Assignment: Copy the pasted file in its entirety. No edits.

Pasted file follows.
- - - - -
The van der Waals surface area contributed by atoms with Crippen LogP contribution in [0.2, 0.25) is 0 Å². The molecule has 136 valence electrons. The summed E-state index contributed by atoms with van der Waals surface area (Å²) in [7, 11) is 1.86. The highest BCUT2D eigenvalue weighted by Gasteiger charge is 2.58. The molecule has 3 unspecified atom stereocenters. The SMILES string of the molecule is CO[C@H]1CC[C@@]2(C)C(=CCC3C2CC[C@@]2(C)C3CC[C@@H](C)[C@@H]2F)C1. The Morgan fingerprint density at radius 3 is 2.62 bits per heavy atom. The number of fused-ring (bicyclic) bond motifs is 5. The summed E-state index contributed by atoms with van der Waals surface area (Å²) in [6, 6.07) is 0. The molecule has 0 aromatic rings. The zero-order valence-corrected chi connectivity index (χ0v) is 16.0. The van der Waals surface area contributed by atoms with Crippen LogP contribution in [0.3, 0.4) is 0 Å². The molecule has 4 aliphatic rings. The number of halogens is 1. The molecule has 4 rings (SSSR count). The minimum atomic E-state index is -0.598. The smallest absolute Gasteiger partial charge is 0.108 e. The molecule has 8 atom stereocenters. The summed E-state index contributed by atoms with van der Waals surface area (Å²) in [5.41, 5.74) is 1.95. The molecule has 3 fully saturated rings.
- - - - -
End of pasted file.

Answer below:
The van der Waals surface area contributed by atoms with Crippen LogP contribution in [0.2, 0.25) is 0 Å². The molecule has 136 valence electrons. The summed E-state index contributed by atoms with van der Waals surface area (Å²) in [7, 11) is 1.86. The highest BCUT2D eigenvalue weighted by Gasteiger charge is 2.58. The molecule has 3 unspecified atom stereocenters. The SMILES string of the molecule is CO[C@H]1CC[C@@]2(C)C(=CCC3C2CC[C@@]2(C)C3CC[C@@H](C)[C@@H]2F)C1. The Morgan fingerprint density at radius 3 is 2.62 bits per heavy atom. The number of fused-ring (bicyclic) bond motifs is 5. The summed E-state index contributed by atoms with van der Waals surface area (Å²) in [6, 6.07) is 0. The molecule has 0 aromatic rings. The zero-order valence-corrected chi connectivity index (χ0v) is 16.0. The van der Waals surface area contributed by atoms with Crippen LogP contribution in [0.3, 0.4) is 0 Å². The molecule has 4 aliphatic rings. The number of halogens is 1. The molecule has 4 rings (SSSR count). The minimum atomic E-state index is -0.598. The smallest absolute Gasteiger partial charge is 0.108 e. The molecule has 8 atom stereocenters. The summed E-state index contributed by atoms with van der Waals surface area (Å²) in [5.41, 5.74) is 1.95. The molecule has 3 fully saturated rings.